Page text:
Set micro- and macro-conversion goals
1. Set up micro-conversion tracking to track activities that lead users closer to your business's end goal.
For example, you might track requests for quotes or clicks on the view pricing link.
2. Map out each micro-conversion on your website and describe the user's end goal to gain momentum towards a conversion.
For example, a click on a CTA leads people to the product page or adding a product to the cart.
3. Divide the groups of micro-conversions into elements that lead towards a macro-conversion and elements that indicate a micro-conversion.
Micro-conversions that lead towards conversions can be an item added to the cart or a request for a quote. Conversion indicators are potential conversions such as whitepaper download or social media interactions.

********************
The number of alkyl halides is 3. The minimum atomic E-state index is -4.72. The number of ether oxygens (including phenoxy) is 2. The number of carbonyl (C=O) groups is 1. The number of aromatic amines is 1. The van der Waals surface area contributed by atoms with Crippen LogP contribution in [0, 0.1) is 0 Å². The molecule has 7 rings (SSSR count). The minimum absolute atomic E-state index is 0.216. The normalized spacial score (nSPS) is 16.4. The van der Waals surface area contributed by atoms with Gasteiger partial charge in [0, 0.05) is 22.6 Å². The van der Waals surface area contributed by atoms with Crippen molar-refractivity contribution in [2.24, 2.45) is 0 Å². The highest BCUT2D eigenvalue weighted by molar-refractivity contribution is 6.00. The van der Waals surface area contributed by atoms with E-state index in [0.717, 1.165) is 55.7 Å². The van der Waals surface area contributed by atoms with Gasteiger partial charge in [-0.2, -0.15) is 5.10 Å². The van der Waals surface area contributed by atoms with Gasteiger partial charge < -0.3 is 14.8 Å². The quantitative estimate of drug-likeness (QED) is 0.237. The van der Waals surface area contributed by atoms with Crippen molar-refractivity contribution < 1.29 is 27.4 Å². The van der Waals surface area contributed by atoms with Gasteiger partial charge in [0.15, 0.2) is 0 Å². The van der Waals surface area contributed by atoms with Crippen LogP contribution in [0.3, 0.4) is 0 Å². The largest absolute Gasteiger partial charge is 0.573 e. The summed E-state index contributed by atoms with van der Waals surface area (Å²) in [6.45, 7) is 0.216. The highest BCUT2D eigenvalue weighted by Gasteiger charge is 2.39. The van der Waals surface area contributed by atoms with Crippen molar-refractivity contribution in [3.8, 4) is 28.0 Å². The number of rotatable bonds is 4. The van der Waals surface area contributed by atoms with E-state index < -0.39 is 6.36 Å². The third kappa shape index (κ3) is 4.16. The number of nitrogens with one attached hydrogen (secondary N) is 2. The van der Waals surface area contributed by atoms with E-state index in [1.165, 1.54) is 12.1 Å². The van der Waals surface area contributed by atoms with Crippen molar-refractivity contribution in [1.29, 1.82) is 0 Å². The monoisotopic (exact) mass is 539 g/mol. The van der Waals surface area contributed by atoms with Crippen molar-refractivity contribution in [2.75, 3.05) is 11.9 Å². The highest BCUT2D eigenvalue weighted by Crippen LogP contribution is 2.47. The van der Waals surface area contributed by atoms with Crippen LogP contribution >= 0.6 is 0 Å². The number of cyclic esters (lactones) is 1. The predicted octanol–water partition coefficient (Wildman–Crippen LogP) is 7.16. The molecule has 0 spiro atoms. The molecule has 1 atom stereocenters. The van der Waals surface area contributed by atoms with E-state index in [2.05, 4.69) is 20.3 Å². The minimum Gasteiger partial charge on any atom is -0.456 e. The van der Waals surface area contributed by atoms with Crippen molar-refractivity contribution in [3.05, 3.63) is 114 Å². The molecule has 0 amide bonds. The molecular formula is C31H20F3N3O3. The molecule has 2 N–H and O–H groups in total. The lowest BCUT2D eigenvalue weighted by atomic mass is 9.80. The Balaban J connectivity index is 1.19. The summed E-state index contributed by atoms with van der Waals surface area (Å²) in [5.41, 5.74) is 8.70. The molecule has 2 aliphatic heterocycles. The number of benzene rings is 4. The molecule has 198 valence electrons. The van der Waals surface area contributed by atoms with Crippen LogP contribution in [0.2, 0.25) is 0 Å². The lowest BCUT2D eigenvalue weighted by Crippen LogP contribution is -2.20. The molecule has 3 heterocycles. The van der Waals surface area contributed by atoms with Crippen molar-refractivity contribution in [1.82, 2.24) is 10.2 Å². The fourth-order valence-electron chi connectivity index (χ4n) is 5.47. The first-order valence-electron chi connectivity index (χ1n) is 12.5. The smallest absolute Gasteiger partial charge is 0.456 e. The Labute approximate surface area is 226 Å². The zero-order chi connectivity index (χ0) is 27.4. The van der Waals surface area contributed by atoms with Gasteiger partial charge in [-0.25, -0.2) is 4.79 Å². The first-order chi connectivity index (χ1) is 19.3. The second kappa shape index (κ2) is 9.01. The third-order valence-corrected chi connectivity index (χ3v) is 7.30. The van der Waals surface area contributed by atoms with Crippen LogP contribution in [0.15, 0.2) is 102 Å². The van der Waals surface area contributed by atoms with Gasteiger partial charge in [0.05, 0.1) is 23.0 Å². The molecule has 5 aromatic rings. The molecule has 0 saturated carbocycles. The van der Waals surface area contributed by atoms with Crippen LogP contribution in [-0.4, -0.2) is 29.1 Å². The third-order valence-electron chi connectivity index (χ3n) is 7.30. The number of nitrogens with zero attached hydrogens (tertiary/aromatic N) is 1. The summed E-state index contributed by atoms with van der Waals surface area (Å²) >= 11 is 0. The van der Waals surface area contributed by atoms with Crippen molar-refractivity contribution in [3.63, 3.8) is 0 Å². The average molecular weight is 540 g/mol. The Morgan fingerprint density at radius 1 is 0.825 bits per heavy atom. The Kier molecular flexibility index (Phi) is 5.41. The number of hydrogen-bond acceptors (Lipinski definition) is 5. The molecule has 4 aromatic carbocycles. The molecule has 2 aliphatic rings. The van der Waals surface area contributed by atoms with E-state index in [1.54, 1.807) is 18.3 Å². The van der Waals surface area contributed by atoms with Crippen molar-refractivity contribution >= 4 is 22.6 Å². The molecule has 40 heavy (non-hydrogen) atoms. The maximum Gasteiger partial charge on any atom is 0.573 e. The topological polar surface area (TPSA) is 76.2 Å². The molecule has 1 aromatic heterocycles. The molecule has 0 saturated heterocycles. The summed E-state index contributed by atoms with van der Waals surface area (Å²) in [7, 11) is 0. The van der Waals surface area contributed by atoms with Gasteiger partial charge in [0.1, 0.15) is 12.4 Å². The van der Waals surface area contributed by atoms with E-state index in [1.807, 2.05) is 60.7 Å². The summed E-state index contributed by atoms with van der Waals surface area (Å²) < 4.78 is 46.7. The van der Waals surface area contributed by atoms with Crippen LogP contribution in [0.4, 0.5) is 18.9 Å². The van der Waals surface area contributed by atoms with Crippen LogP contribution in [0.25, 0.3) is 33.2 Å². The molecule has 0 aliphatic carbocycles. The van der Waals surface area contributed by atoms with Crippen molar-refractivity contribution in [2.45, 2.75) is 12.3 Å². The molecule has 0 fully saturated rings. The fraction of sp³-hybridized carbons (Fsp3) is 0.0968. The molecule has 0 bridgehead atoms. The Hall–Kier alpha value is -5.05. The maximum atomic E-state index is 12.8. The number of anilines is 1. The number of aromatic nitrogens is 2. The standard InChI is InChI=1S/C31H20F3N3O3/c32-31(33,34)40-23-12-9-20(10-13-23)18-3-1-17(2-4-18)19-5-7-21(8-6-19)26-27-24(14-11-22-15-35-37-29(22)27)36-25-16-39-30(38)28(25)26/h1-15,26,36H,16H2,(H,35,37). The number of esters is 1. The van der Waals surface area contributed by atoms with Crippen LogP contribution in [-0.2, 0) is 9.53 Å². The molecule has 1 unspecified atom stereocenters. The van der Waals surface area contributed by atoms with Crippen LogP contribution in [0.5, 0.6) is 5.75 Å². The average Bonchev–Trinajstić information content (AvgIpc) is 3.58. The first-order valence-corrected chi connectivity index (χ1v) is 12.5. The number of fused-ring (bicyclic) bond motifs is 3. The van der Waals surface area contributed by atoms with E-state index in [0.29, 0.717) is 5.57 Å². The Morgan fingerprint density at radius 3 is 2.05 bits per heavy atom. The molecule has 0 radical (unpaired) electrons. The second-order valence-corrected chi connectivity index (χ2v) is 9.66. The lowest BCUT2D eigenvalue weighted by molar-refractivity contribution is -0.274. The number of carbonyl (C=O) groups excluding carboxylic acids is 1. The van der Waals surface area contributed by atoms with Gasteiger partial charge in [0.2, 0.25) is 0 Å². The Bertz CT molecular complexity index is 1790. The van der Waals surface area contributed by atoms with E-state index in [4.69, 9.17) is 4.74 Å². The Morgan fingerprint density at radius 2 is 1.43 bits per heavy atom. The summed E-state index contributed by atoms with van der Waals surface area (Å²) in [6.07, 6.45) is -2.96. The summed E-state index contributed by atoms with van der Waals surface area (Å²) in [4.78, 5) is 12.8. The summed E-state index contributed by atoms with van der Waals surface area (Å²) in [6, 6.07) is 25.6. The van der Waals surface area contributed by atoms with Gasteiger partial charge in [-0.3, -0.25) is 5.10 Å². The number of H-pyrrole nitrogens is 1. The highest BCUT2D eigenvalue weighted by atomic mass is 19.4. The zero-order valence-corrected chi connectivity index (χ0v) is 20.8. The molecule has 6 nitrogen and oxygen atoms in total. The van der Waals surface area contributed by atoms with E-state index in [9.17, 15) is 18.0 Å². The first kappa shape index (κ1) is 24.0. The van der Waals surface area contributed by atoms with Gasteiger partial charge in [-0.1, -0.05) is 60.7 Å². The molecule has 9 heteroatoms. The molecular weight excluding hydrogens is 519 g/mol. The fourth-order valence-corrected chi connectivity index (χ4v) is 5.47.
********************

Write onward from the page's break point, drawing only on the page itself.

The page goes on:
4. Identify drop-offs in one step of your customer journey, to test different elements and track conversion results.
For example, if you identify that users drop off on the product page, you can test variations of micro-conversions – such as CTA buttons or copy – and analyze if the adjustment decreased the drop-off numbers.
5. Set indicator goals to build credibility with your brand and increase the trust factor that can lead to macro-conversions
For example, commenting on a blog post or subscribing to a newsletter are indicators that users show interest in your brand.
6. Track macro-conversion metrics that closely indicate the revenue your company is generating from the optimization.
For example, if your business model relies on repeated subscriptions, then you might use number of signups over 3 months.
7. Set up tracking in your analytics panel to follow micro-conversions that lead to generating revenue.
For example, track CTA buttons that lead people to the product page or track add to cart buttons that lead people to the payment page